There is no chance Turkey will be admitted to the E.U.
Some of the many reasons for this are located in the fact that Turkey let the murderer of Don Andrea Santoro, the priest murdered on February 7, 2006, get off lightly. And the Turkish authorities did nothing to publicize, throughout Turkey, exactly what it was that prompted those teenagers to harass him, to demand money, and then finally to return to kill him — he who in Trabzon (Trebizond) did nothing to anyone, but merely had a congregation of eight or perhaps nine people, several of them Georgian women.
Turkey may think that the Santoro episode is over, but it will never be over — just as the Armenian murders will never be over, or the bombing of the Galata synagogue, or hundreds of other outrages big and small, until the Turkish population connects what has been done, not by “Turks” but by “Muslim Turks,” following the tenets or prompted by the attitudes of Islam, to the contents of Islam itself. The secularists, the beneficiaries of Kemalist restraints on Islam, have a duty not only to resist Erdogan, but to undo him altogether, and then to push, push even harder those Kemalist constraints which they accepted without sufficient gratitude or understanding.
Kemalism was not meant to make Turkey merely safe for commerce, for the assorted Sabancis of this world. It was meant to transform it, by offering the most advanced a way out of Islam (without open apostasy) and offering the primitive a substitute cult (the cult of Ataturk replacing the cult of Muhammad, the cult of “The Turk” replacing, or limiting the appeal of, Islam). The fault of the Kemalists is not that they went too far, but that they never went far enough. As long as some could be free, they did not think they had to pursue the link between Islam and crimes committed, either in the past, or in the present, by Muslims in Turkey. Wrong.
Start with a simple case. Start with the murder of Andrea Santoro.
For more on the case, see Corriere della Sera, February 9, 2006, page 10, especially the article “Insulti e minacce al prete, il giorno prima di ucciderlo” by Marco Imarisio.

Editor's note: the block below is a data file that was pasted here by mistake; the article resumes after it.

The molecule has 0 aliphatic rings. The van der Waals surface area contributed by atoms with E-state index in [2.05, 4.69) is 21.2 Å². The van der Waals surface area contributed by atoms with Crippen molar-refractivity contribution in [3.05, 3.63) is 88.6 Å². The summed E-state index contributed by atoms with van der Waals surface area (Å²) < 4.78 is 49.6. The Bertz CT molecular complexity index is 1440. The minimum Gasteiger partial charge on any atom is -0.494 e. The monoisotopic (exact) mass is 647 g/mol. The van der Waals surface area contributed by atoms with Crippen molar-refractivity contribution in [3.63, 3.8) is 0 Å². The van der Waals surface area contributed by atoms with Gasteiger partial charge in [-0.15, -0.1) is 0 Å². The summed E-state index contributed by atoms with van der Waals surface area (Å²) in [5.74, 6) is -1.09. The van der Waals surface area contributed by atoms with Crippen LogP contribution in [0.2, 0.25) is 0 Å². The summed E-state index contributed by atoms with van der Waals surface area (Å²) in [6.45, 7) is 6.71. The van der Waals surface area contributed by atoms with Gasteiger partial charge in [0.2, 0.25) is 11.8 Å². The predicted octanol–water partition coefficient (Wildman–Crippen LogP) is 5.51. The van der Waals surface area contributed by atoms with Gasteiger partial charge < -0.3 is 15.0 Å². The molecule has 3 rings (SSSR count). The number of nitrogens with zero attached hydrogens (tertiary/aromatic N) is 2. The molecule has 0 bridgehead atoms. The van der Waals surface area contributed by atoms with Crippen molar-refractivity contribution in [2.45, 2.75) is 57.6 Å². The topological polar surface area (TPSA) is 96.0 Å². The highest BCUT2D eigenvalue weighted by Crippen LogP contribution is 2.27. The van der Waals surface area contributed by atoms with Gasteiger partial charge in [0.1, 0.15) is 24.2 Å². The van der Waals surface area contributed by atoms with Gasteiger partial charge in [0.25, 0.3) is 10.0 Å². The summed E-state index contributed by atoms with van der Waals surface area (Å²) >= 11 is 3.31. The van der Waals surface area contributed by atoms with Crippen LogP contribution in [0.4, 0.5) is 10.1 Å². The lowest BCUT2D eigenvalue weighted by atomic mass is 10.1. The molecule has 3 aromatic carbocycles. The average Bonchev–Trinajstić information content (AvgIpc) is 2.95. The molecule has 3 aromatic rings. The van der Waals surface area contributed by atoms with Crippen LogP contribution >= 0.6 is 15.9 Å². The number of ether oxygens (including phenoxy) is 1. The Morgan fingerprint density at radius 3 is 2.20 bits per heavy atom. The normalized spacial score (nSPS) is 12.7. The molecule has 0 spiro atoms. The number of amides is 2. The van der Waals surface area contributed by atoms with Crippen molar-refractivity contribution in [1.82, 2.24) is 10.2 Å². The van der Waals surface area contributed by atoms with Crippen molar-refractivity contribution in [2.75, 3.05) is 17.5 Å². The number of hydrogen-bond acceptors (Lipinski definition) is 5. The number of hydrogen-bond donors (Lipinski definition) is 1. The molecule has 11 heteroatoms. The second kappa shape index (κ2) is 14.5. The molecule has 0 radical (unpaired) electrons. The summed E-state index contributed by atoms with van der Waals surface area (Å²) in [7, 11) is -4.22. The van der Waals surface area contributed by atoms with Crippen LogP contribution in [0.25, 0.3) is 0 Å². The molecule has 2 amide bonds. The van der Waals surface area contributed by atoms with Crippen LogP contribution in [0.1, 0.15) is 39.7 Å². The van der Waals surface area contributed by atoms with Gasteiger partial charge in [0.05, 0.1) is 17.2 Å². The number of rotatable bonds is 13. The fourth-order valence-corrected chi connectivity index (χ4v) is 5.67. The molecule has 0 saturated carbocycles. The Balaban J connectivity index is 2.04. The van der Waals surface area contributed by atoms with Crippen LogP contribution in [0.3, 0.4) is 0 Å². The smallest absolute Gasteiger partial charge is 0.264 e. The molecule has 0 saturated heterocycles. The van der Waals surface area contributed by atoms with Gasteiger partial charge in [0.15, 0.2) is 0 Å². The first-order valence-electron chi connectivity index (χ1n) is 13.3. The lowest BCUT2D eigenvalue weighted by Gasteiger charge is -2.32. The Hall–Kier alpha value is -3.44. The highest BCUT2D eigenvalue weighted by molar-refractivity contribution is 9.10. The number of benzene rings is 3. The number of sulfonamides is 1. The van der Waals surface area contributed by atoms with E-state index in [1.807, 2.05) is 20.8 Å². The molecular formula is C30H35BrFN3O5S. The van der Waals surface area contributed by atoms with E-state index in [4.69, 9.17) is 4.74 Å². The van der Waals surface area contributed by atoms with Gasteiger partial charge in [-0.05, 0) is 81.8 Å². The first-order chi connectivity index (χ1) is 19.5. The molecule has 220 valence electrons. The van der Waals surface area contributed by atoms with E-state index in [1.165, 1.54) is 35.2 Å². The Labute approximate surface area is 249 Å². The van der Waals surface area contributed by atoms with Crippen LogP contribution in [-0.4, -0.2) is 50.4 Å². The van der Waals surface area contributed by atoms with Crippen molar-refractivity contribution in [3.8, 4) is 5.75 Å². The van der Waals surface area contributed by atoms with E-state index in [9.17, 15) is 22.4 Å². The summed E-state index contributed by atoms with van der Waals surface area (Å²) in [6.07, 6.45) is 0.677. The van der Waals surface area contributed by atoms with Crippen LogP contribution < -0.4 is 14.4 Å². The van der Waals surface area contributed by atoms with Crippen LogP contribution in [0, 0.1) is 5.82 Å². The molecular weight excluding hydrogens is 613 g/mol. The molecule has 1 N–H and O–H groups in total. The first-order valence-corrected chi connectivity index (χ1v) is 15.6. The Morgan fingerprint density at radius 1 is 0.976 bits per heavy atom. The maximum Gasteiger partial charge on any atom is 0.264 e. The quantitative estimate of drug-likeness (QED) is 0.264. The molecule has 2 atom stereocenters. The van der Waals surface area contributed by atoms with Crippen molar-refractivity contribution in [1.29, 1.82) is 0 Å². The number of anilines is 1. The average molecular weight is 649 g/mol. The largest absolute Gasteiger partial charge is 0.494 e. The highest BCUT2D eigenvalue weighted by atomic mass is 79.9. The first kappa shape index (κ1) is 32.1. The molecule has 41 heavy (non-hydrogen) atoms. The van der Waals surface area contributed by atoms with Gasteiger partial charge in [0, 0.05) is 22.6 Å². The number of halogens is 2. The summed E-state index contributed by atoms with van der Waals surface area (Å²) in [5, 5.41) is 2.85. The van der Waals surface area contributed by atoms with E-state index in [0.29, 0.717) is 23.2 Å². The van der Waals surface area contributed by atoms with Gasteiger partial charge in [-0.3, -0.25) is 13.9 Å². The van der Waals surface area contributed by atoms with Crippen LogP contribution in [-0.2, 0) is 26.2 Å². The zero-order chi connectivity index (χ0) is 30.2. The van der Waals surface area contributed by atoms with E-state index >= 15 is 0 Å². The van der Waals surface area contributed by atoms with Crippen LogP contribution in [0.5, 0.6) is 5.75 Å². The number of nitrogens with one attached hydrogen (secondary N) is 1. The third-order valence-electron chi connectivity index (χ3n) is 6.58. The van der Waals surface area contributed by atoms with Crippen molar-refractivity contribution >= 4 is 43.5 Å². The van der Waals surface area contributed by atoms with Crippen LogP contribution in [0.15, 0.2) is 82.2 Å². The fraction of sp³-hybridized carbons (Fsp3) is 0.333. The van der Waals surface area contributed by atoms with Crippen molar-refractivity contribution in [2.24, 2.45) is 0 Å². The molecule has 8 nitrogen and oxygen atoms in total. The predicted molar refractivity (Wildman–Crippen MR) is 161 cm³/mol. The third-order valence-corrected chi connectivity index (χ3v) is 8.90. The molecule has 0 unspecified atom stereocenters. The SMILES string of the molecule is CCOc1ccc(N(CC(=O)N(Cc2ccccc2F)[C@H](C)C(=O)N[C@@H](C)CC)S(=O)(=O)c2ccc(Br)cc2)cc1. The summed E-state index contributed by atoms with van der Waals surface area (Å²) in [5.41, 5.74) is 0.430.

Meanwhile, in Turkey some influential voices are already saying that Turkey has lost interest in EU membership. Several different things explain this declared loss of interest:
1. Recognition that this is unlikely to happen, and that the process of candidacy will expose Turkish practices and Muslim beliefs to close, possibly humiliating, scrutiny. The fiction that Turkey is secular, advanced, Western, etc. will be exposed.
Both Turkish “secularists” and Turkish True-Believers will not wish to humble themselves, or see themselves receive a rejection that they already feel as a humiliation, so like anyone touchy who forefeels he will be turned down for something, they claim to have lost interest.
2. Recognition that Turkey cannot possibly obtain such admission without changing so many things that it will be a threat to the Army as the guardian of Kemalism — and this is something that some Turkish secularists are unwilling to sacrifice.
3. Recognition that Turkey cannot possibly obtain such admission without changing so many things that this will threaten Erdogan and his supporters, and the reappearance of Islam as a political force. Thus Islamic parties and their supporters may have decided that whatever worldly (economic) gains may be achieved for Turkey by its entry into the EU, the damage to Turkey as an Islamic state, and the danger posed to its Muslimness by further contamination from the West, is not worth it.
These motives vary and reflect contradictory fears from different people. The end result is the same.
For all this the Turks should put the blame right where it belongs. That blame belongs to Islam, and to the way Muslims have historically treated non-Muslims. But since the Cult of Muhammad was replaced by the Cult of Ataturk, and Islam was at least provided with a rival in the Cult of the Turk and the Turkish Nation, now is perhaps the time for secular Turks to use the denial of Turkey’s admission as a way of encouraging more secularism, rather than a retreat into the psychic consolation prize of more Islam. Erdogan and his primitive followers should not be allowed to use what they will paint as “Christian hostility” to further the cause of Islam. Rather, the intelligent Turkish secularists, who make up about one-quarter of the population, should realize they took Kemalism for granted for too long and did not do enough to defend and expand upon what Ataturk accomplished. Nor did they ever make clear what was wrong with Islam — using for that pedagogic task the examples of all of the Arab states and Iran. That would have been enough. That would have been more than enough.
Who to blame for Europe’s Nay-saying neinsagen gigantic and obvious NO? The horrible Iranians. The even more horrible Arabs. It is they, and “their Islam,” that gave nice “moderate” and “forward-looking” Turkish Muslims such a bad reputation. And now just look at what they’ve gone and done, those Arabs and Iranians — they’ve turned the West against us.
Keep up that theme. Spread it around. If you are a secularist in Turkey, you want that certain rejection used for your benefit, and not for the benefit of Erdogan and Erbakan and all the rest. You want to weaken Islam, and to turn the Turks away from the Iranians and, above all, the Arabs. Even if Turkey cannot become a member of the E.U., you want it to become more like a European, i.e., non-Muslim state, and less like one more Muslim one.